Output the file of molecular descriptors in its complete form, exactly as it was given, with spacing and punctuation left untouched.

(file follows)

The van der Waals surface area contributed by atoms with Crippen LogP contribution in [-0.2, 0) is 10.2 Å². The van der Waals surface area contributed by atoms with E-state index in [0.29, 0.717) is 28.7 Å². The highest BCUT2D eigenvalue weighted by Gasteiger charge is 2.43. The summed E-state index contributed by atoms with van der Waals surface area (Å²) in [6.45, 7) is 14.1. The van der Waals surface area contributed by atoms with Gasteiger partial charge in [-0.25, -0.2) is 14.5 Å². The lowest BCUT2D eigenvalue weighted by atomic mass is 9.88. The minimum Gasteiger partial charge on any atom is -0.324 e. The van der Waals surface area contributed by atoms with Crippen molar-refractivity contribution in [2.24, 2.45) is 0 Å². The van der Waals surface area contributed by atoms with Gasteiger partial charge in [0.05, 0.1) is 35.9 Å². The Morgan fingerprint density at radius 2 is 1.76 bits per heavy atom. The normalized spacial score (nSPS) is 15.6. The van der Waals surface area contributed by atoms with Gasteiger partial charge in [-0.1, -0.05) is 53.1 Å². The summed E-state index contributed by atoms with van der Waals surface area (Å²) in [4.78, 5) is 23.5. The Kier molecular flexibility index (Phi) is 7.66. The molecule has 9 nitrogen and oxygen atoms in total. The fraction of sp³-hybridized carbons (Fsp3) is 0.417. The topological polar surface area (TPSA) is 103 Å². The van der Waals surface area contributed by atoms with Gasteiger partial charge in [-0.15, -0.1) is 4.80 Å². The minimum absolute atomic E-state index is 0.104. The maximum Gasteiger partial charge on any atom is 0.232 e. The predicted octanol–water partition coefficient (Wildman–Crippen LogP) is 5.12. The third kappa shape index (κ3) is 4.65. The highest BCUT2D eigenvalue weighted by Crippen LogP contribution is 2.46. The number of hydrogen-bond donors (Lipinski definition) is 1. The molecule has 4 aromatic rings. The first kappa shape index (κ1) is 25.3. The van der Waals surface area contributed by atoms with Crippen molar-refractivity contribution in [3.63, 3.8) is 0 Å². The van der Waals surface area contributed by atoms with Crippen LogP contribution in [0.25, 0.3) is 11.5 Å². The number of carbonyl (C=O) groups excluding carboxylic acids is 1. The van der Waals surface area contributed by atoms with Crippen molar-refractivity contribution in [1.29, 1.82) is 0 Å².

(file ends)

The van der Waals surface area contributed by atoms with Crippen LogP contribution in [-0.2, 0) is 10.2 Å². The van der Waals surface area contributed by atoms with E-state index in [0.29, 0.717) is 28.7 Å². The highest BCUT2D eigenvalue weighted by Gasteiger charge is 2.43. The summed E-state index contributed by atoms with van der Waals surface area (Å²) in [6.45, 7) is 14.1. The van der Waals surface area contributed by atoms with Gasteiger partial charge in [-0.25, -0.2) is 14.5 Å². The lowest BCUT2D eigenvalue weighted by atomic mass is 9.88. The minimum Gasteiger partial charge on any atom is -0.324 e. The van der Waals surface area contributed by atoms with Crippen molar-refractivity contribution in [2.24, 2.45) is 0 Å². The van der Waals surface area contributed by atoms with Gasteiger partial charge in [0.05, 0.1) is 35.9 Å². The Morgan fingerprint density at radius 2 is 1.76 bits per heavy atom. The normalized spacial score (nSPS) is 15.6. The van der Waals surface area contributed by atoms with Gasteiger partial charge in [-0.1, -0.05) is 53.1 Å². The summed E-state index contributed by atoms with van der Waals surface area (Å²) in [4.78, 5) is 23.5. The Kier molecular flexibility index (Phi) is 7.66. The molecule has 9 nitrogen and oxygen atoms in total. The fraction of sp³-hybridized carbons (Fsp3) is 0.417. The topological polar surface area (TPSA) is 103 Å². The van der Waals surface area contributed by atoms with Gasteiger partial charge in [-0.15, -0.1) is 4.80 Å². The minimum absolute atomic E-state index is 0.104. The maximum Gasteiger partial charge on any atom is 0.232 e. The predicted octanol–water partition coefficient (Wildman–Crippen LogP) is 5.12. The third kappa shape index (κ3) is 4.65. The highest BCUT2D eigenvalue weighted by Crippen LogP contribution is 2.46. The number of hydrogen-bond donors (Lipinski definition) is 1. The molecule has 4 aromatic rings. The first kappa shape index (κ1) is 25.3. The van der Waals surface area contributed by atoms with Crippen molar-refractivity contribution in [3.63, 3.8) is 0 Å². The van der Waals surface area contributed by atoms with Crippen LogP contribution in [0.25, 0.3) is 11.5 Å². The number of carbonyl (C=O) groups excluding carboxylic acids is 1. The van der Waals surface area contributed by atoms with Crippen molar-refractivity contribution in [1.29, 1.82) is 0 Å².